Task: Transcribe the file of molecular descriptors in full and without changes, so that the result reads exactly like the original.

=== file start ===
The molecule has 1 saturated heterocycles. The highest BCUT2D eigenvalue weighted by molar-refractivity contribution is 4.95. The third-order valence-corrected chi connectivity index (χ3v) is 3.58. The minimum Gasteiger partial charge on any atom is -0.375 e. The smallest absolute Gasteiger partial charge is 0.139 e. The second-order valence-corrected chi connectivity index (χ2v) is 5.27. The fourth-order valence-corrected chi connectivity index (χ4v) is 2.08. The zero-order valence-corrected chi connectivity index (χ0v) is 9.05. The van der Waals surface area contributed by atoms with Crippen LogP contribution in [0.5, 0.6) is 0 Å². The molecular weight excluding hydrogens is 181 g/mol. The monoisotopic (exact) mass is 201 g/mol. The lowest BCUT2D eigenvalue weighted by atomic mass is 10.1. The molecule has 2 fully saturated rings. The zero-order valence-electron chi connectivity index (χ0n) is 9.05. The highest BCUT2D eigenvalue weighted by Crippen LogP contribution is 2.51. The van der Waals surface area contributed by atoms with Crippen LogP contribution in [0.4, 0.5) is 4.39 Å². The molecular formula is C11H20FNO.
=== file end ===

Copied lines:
The molecule has 1 saturated heterocycles. The highest BCUT2D eigenvalue weighted by molar-refractivity contribution is 4.95. The third-order valence-corrected chi connectivity index (χ3v) is 3.58. The minimum Gasteiger partial charge on any atom is -0.375 e. The smallest absolute Gasteiger partial charge is 0.139 e. The second-order valence-corrected chi connectivity index (χ2v) is 5.27. The fourth-order valence-corrected chi connectivity index (χ4v) is 2.08. The zero-order valence-corrected chi connectivity index (χ0v) is 9.05. The van der Waals surface area contributed by atoms with Crippen LogP contribution in [0.5, 0.6) is 0 Å². The molecular weight excluding hydrogens is 181 g/mol. The monoisotopic (exact) mass is 201 g/mol. The lowest BCUT2D eigenvalue weighted by atomic mass is 10.1. The molecule has 2 fully saturated rings. The zero-order valence-electron chi connectivity index (χ0n) is 9.05. The highest BCUT2D eigenvalue weighted by Crippen LogP contribution is 2.51. The van der Waals surface area contributed by atoms with Crippen LogP contribution in [0.4, 0.5) is 4.39 Å². The molecular formula is C11H20FNO.